"Mobile Computing - Securing your Workforce" is an e-book that comprises 14 short essays on the subject of mobile computing in the workplace. Contributors include senior professionals in industry and commerce, the public sector and individual members of the BCS.
Each essay comprises only a few pages, summarising the main points that the author wishes to make in their knowledge area, in a book that is less than 50 pages in total. The essays span a two year period commencing October 2009 through to October 2011, with most being written in the spring/summer of 2011. Despite the passage of time, the book remains topical. It covers our love of mobile devices, and provides sound advice and guidance for both consumers and the hard-pressed ICT Department in the balance to get the best return out of the mobile devices, without compromising corporate security standards.
The brevity of each article allows the author to convey only an overview of the subject matter; however this does mean that it is easy to dip in, and read an essay completely in a 10 minute break.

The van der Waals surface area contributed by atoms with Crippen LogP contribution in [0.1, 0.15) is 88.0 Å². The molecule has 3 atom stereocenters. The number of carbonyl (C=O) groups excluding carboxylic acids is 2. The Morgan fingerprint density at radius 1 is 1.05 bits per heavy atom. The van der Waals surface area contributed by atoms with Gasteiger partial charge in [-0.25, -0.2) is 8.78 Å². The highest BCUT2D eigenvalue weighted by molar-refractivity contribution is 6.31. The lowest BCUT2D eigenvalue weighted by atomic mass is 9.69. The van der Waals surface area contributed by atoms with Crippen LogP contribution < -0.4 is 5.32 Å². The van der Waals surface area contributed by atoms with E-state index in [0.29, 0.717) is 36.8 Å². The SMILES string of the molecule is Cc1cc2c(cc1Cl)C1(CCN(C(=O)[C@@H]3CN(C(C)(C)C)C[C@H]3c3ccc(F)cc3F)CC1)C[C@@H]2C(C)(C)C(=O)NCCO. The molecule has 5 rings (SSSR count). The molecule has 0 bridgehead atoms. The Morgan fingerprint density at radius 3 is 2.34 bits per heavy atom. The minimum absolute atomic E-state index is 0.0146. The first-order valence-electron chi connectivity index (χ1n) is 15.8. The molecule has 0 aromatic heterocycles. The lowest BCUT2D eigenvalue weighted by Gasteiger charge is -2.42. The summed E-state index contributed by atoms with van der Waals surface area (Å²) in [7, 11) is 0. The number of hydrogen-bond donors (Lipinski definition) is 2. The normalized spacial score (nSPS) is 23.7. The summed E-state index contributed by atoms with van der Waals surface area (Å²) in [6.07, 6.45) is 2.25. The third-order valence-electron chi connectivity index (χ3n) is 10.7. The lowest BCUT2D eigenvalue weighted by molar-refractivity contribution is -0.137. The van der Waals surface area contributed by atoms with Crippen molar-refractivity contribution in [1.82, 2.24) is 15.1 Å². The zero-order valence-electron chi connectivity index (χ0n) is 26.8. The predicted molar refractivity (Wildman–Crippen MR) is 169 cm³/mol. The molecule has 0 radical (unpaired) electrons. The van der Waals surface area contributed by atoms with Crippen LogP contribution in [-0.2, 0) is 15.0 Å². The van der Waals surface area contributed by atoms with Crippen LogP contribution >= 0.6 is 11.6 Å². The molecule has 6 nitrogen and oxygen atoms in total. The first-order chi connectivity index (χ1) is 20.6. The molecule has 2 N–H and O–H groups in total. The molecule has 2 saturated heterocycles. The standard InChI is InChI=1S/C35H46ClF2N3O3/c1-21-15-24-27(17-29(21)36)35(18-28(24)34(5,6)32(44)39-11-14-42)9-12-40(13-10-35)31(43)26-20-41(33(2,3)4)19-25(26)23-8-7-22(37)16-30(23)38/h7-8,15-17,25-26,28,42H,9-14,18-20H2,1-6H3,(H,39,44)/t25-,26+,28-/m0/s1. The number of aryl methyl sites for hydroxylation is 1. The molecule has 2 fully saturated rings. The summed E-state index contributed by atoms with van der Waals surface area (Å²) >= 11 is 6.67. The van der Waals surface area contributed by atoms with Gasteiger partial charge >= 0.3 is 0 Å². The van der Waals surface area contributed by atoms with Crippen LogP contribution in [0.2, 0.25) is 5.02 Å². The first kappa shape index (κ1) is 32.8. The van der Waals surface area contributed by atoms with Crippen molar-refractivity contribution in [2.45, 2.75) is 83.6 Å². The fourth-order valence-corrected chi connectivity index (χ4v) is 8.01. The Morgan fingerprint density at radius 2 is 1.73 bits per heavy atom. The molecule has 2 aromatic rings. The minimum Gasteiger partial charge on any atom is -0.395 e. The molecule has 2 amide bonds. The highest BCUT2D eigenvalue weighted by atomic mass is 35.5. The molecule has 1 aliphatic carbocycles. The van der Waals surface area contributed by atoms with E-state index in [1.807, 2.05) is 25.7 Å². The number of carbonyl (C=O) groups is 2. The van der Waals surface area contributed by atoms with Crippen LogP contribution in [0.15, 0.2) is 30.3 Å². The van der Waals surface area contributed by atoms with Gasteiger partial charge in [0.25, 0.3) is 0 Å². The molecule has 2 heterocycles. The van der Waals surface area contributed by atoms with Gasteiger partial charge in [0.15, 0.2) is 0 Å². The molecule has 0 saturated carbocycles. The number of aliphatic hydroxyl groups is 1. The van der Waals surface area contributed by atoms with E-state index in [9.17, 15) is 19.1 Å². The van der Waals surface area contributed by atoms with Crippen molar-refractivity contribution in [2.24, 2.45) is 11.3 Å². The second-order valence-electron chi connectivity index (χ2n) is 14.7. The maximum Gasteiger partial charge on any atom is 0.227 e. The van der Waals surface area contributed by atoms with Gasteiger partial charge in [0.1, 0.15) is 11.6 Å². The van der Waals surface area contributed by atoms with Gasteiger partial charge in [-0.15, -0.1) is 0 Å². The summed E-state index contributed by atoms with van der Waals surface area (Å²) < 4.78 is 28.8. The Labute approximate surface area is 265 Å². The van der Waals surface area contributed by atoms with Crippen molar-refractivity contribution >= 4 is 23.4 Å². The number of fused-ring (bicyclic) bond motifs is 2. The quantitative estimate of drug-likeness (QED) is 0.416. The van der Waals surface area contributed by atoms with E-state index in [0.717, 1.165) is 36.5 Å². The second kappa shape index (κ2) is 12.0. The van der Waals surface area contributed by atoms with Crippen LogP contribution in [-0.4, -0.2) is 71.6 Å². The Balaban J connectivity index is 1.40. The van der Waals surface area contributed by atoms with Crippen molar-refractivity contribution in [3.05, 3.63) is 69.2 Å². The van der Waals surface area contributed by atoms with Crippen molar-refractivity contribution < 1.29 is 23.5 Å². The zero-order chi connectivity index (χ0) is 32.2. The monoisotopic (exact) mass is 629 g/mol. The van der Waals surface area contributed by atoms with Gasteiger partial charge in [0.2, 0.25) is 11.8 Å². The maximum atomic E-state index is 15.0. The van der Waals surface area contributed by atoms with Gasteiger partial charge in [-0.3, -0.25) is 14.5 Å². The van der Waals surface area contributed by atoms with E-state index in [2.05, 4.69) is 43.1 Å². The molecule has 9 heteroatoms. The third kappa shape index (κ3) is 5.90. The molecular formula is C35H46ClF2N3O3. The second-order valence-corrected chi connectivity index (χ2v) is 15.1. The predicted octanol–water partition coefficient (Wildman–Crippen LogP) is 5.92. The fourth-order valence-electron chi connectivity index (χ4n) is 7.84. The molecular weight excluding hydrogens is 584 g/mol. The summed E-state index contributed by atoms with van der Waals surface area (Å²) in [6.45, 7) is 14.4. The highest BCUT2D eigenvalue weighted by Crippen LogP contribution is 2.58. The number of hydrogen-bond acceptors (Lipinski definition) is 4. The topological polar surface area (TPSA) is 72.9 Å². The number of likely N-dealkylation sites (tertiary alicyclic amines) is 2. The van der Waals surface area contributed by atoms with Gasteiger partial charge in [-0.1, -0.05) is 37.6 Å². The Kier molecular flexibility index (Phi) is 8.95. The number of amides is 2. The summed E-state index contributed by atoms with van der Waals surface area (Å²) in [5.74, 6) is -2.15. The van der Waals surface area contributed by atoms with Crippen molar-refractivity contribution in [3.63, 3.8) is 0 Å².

The best essays cover the topical issues surrounding equipping employees to maximise their potential, looking at the governance issues in mobile computing, the emergence of the software virus and malware in this sector and of course the "Bring Your Own Device [to Work]" (BYOD) explosion. Some essays will be more interesting than others, depending on the reader's area of interest. One or two essays are particularly specialist, and perhaps don't sit as well in this book as the majority - considering the general awareness mission to which the book is pitching.
If nothing else the reader should enjoy this wide-ranging cornucopia of material, my particular favourites being "NFC: another one for the Acronym Soup" - that's Near Field Communication in case you were wondering - and a witty yet thought provoking piece from Jane Grafton teasingly promoted as a case study of Mobile Rules for Security Officers.
The "Useful Links" in the appendix covers research and articles that the reader can follow up on, provides the web addresses of three key security organisations in the marketplace, a handful of blogs to while away the time plus an article from the BCS on top security tips. And a little gem to finish with points the reader to a website containing the top 500 worst passwords of all time!